Another Short Days Challenge

I am moving steadily towards the Winter Solstice, and so too is my garden. Here in Dungarvan, it will happen on Friday at 10:22pm. I know because I use timeanddate.com to know things like that, and I know about it because my brother told me about it. Equal day and night occurs, and thereafter the days will get longer. However, I admit that I was perplexed by another set of data. Yesterday at approx 5pm the distance between the Sun and my garden in Dungarvan stood at 147,193,000km. By midnight it had reduced to 147,189,000km. The garden was 4,000km nearer to the source of all life! I was perplexed, as I’ve already mentioned. In fact, as I’ve mentioned it twice now, my level of perplexity is doubled. I needed to go back to some of my school science lessons. This did not help at all. I needed the help of my brother Micheál.

How come the earth is getting closer to the sun, and it’s WINTER?, I asked.

Winter is caused by the tilt of the earth away from the sun, not by the distance from it. Simple science, really, says he.

Today, as I write at 6pm, the distance is reduced by a further 9,000km to 147,180,000km, and most of this movement towards the sun happened while I slept.

It’s now time for my weekly Short Days Challenge summary since last week:
Thursday, December 13th: Today’s winter garden: WET. Continuing #shortdayschallenge as I briefly log winter here in Waterford, Ireland. Time to focus on the little things, such as 38.6mm of rain.

Heavy rain, then more heavy rain

Friday, December 14th: Incredibly, its the front garden. This is its’ debut photo. A winter scene including narcissus tete-a-tete, polyanthus, viola and an ivy. The narcissus is almost in flower. I think it is a display model intended for an indoor window-sill. But I’m not having any of that sort of thing (As Ted & Dougal would say: Down with that sort of thing.)

Front garden debut photo

Saturday, December 15th: Oh the weather outside is frightful, and #stormdeirdre is is on the way, bringing bucketloads of wind and rain. These pretty #kalanchoe (K. blossfeldiana), commonly known as Flaming Katy, are safely tucked up on the kitchen windowsill, and brighten this miserable day.
Continuing #shortdayschallenge as I briefly log winter here in Waterford, Ireland. Time to focus on the little things. The big thing is due after 3pm.

Kalanchoe blossfeldiana

Sunday, December 16th: A trapped leaf among the pebbles. It has been there for the past week, standing erect despite the buffeting winds of Storm Deirdre. Also, a single rose petal.

Storm Deirdre couldn’t move this stubborn leaf

Monday, December 17th: The apples are under water. There’s been over 48 hours of constant rain, and the saucer is flooded despite having three small drainage holes. No doubt they are clogged with leaf debris or something other. I’ll have to get the Council out to clear it.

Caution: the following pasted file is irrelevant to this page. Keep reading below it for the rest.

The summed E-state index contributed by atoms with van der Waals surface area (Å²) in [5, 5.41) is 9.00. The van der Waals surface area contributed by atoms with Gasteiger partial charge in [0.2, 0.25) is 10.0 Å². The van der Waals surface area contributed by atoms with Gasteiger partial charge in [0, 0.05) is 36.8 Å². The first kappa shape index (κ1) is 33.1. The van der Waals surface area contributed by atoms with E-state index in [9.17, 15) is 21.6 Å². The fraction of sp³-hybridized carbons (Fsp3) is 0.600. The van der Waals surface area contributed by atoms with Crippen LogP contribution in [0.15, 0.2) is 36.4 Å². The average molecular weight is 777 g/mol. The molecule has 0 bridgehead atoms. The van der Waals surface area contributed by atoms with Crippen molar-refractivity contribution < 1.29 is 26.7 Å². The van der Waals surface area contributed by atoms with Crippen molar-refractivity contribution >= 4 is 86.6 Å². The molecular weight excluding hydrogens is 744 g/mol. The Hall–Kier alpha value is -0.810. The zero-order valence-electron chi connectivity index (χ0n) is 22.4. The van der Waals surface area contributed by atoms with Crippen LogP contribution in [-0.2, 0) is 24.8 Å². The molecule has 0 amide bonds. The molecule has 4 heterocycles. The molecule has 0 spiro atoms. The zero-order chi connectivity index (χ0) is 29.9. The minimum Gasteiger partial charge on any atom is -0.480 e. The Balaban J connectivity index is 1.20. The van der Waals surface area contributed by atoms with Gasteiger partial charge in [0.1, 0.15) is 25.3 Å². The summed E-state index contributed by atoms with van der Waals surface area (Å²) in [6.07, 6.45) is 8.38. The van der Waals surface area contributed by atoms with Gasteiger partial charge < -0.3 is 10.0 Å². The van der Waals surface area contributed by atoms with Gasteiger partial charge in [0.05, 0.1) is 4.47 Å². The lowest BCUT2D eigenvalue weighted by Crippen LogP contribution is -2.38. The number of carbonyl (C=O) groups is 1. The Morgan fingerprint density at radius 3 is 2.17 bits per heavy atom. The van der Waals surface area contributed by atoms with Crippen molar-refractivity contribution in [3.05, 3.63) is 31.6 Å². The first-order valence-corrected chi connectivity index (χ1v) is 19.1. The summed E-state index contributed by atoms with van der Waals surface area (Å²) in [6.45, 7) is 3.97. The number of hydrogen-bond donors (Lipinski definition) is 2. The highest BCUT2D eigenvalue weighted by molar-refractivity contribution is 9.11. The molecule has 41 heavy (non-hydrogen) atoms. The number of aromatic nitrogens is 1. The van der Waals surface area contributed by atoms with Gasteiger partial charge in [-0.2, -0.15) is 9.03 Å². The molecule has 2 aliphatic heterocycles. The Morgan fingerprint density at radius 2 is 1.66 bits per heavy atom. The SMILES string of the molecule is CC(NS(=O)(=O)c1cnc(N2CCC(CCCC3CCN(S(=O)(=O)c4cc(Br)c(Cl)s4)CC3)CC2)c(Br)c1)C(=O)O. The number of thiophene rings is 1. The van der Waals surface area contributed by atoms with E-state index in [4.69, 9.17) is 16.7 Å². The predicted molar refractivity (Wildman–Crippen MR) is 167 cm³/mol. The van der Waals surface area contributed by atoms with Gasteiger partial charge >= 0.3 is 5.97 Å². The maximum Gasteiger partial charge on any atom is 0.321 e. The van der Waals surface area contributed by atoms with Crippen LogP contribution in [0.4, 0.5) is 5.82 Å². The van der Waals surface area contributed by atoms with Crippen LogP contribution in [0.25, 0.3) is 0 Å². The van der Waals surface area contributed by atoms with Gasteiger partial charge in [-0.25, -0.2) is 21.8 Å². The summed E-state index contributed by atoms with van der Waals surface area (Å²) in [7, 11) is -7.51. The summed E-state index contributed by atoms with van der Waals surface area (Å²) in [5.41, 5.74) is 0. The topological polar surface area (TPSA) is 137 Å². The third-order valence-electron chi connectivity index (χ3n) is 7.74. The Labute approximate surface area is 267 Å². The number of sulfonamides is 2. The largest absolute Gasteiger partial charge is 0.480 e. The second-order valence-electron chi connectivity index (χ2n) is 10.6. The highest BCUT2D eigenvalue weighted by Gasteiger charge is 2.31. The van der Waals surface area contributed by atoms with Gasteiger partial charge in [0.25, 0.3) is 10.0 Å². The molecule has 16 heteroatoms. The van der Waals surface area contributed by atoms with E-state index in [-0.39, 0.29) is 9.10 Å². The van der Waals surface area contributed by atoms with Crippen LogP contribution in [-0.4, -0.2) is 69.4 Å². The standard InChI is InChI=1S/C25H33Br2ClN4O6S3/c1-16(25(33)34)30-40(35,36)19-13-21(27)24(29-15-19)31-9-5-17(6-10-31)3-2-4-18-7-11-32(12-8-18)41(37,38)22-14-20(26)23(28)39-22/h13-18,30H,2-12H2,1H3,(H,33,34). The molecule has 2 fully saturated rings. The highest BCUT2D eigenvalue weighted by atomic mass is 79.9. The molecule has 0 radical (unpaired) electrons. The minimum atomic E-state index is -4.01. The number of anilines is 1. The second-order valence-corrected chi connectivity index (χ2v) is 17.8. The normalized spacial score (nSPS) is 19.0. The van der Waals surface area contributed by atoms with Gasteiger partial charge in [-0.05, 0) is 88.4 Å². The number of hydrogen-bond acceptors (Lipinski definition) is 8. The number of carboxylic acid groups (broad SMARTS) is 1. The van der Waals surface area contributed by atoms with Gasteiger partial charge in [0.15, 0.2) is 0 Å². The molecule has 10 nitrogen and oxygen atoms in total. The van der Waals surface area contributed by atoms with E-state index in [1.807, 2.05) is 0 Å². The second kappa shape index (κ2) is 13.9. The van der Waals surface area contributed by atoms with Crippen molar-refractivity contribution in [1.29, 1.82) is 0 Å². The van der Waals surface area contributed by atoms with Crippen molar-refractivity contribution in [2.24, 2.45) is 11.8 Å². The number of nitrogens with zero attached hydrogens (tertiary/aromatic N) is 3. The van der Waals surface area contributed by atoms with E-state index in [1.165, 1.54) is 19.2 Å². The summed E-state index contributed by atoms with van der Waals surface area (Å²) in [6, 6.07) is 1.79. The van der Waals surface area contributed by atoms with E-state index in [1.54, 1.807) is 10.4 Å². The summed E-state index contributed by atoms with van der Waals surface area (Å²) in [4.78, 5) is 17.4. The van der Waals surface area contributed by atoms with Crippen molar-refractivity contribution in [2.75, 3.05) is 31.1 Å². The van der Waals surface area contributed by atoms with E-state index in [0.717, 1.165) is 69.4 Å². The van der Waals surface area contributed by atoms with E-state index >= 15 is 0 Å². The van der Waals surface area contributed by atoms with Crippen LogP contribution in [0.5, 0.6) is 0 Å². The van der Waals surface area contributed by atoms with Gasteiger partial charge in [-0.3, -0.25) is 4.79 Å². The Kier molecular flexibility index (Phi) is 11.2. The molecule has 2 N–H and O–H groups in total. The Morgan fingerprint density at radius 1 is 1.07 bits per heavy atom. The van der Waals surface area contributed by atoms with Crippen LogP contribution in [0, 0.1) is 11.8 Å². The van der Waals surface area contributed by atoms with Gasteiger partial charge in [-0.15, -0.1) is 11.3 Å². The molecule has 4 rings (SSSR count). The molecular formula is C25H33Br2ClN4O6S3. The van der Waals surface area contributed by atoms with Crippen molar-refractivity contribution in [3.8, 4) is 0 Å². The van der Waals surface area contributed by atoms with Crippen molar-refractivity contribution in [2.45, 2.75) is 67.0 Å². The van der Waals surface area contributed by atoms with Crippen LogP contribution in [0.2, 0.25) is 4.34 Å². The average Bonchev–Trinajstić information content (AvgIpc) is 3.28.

Apples: drowned by Deirdre

Tuesday, December 18th: Since red is the colour of blood, it has historically been associated with sacrifice, danger and courage. Modern surveys in Europe and the United States show red is also the color most commonly associated with heat, activity, passion, sexuality, anger, love and joy. In China, India and many other Asian countries, it is the color of symbolizing happiness and good fortune. (from Wikipedia)
Have you any thoughts on red in the garden? You will, no doubt, be aware of red and green being the traditional colours of Christmas. Note: not white!

Traditional colours of Christmas

Wednesday, December 19th: How is today’s winter garden affected by sunlight? How is it affected by distance from the sun? A close look at both screenshots shows that in 7 hours the distance between the sun and my garden has decreased by approx 4000 kilometres. Thankfully winter solstice is very close and the garden will start to get warmer as the distance narrows further.
Continuing #shortdayschallenge as I briefly log winter here in Waterford, Ireland. Time to focus on the little things. Actually they are huge things, yet the small daily changes may not always be noticed.

147.193 million km just before 5pm
The earth is a fast mover!

Would you like to join in? Simply use the hashtag #shortdayschallenge either on your blog, Facebook or Instagram to connect with many others noticing the little winter things that bring delight to these short days.

Páraig (also known as Pat) is the author of Petals by Paraig. He loves his roses, winter solstice and small plants such as Flaming Katy. He also likes Timeanddate.com and watching the rain from the kitchen, but not when there’s a bucketful (like maybe 36.4mm) during a storm called Deirdre.

Until next week, enjoy the Christmas season.
Paraig

Author: Pádraig

Writing is good for my head. When head is good so is everything, including some fast biking and slow gardening.

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